I should like this game more than I do.
Atone is an interesting beast, combining aspects of adventure, puzzle, and rhythm genres in addition to a surprising amount of edu-tainment (about Norse mythology) and a surprising number of cutscenes, to tell a tragic, but fairly rote story that I’ve seen a bit too often in games lately. Atone is an Apple Arcade refugee, which helps explain the visual and gameplay simplicity, and within the first twenty minutes, you’ll have experienced what’s essentially the entire gameplay loop.
You have conversations with NPCs, occasionally choosing your own response. You’ll walk around an overhead map talking with people, which unlocks conversations with other people; go from house to house reading interesting tidbits about Norse mythology; and solve an environmental puzzle. Once you’ve done all that, a lengthy cutscene plays, during which time you’ll engage in Atone’s unique combat gameplay, which is an interesting Guitar Hero-like rhythm game.
Within that tutorial phase, you’ll play as Thyon, the leader of a village who goes after a monster who murdered its inhabitants. Whether you win the fight or not, Thyon will fall to the monster’s blade, which is witnessed by his young daughter Estra. The game then picks up some time later–Estra is a young adult living on her own but once the monster reappears, she journeys out to get closure (the violent kind).
From here, you’ll be doing the same things you did during the tutorial section, just more of it, with some genuinely interesting visual puzzles which were my favorite part of the game but occasionally drift into being too abstract for their own good. Some are quite easy (press these symbols in the right order) while others are considerably tougher (translate this numbering system to unlock a door) but I enjoyed them all. I got a little sick of talking to people so that I could then talk to other people, especially because many of the conversations go on a little too long and none of the characters outside of Estra were particularly memorable. Cutscenes continue to weave into the story, and I might be more forgiving of them if I’d enjoyed Atone’s art style, but alas, ‘twas not to be.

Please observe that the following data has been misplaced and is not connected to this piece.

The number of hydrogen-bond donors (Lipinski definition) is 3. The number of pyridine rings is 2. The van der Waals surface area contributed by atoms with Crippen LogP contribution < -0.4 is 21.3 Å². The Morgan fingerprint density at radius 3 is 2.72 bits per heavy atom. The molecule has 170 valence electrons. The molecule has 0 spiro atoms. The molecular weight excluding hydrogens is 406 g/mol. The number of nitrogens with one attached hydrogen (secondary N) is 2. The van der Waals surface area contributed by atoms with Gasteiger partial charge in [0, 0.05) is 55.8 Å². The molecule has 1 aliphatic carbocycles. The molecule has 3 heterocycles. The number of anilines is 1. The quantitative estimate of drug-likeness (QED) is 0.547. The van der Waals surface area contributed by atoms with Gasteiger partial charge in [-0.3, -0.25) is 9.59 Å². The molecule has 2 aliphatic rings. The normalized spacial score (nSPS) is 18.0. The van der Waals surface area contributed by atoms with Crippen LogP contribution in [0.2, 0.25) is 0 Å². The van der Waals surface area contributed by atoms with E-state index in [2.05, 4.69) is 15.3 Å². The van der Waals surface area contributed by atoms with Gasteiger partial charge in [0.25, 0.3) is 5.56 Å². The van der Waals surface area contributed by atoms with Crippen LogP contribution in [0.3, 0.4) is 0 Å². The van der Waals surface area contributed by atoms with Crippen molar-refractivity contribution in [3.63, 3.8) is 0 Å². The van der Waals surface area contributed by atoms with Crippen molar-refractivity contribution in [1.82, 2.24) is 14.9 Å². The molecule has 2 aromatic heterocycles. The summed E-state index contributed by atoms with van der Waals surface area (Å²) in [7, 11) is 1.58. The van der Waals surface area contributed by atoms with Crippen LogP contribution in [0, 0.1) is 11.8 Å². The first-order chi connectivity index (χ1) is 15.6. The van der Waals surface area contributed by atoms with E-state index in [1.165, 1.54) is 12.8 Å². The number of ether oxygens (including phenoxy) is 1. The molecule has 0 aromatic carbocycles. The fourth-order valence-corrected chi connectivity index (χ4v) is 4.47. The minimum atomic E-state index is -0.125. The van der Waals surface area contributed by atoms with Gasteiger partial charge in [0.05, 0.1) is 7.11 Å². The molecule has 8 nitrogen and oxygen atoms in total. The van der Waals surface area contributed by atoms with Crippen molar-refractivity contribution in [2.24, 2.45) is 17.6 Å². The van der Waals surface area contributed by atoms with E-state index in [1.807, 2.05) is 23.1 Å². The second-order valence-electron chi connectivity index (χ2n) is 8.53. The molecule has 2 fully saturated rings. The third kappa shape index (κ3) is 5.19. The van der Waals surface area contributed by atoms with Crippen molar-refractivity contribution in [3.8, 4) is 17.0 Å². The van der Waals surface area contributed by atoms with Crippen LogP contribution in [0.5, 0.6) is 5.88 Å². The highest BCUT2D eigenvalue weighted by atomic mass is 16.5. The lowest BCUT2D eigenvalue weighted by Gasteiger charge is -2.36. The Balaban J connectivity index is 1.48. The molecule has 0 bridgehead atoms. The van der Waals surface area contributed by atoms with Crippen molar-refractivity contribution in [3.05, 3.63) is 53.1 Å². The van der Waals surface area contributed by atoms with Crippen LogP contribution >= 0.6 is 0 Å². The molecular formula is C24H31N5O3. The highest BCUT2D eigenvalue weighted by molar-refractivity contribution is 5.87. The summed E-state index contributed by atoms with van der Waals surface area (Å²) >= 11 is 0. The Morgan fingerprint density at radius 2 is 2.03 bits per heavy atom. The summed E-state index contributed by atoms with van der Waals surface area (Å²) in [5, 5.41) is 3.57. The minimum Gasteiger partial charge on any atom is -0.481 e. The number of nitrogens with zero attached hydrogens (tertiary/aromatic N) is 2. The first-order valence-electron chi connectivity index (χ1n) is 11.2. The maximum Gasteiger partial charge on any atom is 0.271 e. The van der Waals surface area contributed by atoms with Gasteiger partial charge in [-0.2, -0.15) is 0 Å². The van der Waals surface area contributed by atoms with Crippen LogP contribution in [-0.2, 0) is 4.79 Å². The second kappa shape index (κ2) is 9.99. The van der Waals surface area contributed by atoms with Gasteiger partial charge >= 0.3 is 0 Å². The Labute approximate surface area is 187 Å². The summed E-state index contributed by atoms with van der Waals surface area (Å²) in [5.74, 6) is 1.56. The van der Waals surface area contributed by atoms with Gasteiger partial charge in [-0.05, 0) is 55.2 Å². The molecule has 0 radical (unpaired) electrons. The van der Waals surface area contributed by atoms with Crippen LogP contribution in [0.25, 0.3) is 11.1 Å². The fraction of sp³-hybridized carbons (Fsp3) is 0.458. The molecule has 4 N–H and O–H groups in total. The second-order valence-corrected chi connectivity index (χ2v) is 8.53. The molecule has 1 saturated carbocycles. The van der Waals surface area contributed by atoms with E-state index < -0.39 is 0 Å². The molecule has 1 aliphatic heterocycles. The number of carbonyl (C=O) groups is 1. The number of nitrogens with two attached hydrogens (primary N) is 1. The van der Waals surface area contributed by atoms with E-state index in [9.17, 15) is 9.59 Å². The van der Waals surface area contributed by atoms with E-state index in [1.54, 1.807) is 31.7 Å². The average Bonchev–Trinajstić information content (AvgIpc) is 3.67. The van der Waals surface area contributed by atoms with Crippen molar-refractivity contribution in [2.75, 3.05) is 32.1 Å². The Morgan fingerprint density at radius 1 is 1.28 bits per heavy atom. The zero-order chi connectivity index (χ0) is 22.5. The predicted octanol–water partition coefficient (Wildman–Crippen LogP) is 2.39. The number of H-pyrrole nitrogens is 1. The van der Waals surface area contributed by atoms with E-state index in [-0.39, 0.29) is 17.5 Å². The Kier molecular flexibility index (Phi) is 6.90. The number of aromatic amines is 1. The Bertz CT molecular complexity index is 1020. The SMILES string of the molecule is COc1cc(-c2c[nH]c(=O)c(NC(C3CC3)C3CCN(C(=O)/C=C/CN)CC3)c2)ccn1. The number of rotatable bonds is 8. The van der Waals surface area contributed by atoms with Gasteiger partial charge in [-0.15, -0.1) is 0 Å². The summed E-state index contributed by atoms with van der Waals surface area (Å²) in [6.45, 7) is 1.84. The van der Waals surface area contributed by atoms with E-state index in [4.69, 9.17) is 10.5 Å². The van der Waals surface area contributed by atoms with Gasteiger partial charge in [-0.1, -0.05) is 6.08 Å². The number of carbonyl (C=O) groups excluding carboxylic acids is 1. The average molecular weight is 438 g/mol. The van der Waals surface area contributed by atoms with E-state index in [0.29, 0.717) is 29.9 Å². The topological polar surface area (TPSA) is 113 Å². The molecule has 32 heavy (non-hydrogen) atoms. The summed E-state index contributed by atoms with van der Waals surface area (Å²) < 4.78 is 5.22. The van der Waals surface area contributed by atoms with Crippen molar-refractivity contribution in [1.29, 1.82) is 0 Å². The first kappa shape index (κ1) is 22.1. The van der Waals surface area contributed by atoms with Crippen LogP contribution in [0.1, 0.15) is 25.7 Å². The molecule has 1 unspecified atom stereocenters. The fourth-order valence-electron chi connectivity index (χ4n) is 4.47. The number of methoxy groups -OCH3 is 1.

Atone’s character design is clearly inspired by Genndy Tartakovski (Samurai Jack, the superior Clone Wars cartoon, Primal): thin, angular characters who tend to look better in animation than in static images, but there’s unfortunately not a lot of animation in Atone, even during combat sequences, which are more moody than action-packed. I generally enjoy Tartakovski’s works, which are also more mood than action, but I think he has a better sense of timing, scale, and atmosphere. The environments are similarly bare-bones, which is both good and bad. While distinctive, it’s sometimes difficult to tell where you can and can’t go.
I enjoyed the music in overworld areas but not during combat–it’s a bit too heavy on the synth, not nearly as toe-tapping or beat-driven as you’d expect from, you know, a combat encounter. I don't need "Through the Fire & Flames," but I need something with a solid beat. This particular rhythm minigame is not as visually distinctive as you might like, either. You have between one and four buttons to press as notes come down the highway, but the notes themselves are all the same color and often come in the kind of staccato pattern you’d see in something like Guitar Hero or DDR, but without visual differentiation, it’s occasionally tricky to tell what the order is. To be fair, Atone seems aware of this drawback, and gives you a fairly wide window for success, but the times where Estra took a hit were felt as much the fault of the interface as my own timing. You could allow much tighter success windows with different-colored prompts and notes, and these combat encounters would be much easier to track. It’s a strange absence.
Cutscenes are fully voiced but come a bit too often and tend to center around the Norse gods up and leaving Midgard after having a falling-out with humans. The voice cast is good–nobody really had a voice I expected (especially Estra’s anuran companion), which I found myself enjoying. The overall story didn’t really do it for me–hearts corrupted by darkness yet again–but it’s well-told and well-paced.
But for me personally, Atone’s greatest obstacle is that it’s just not terribly engaging. I note here that I’ve had the game for about a month now. The usual review turnaround time is a week, maybe ten days if it’s a big game. I just found it difficult to find the motivation to grind out an hour here and there. My wife watched me play Atone for awhile and at one point remarked that all I was doing was talking to people and solving puzzles, and she’s not wrong. For some of you dear readers out there, that may be all you need, but I was unsatisfied.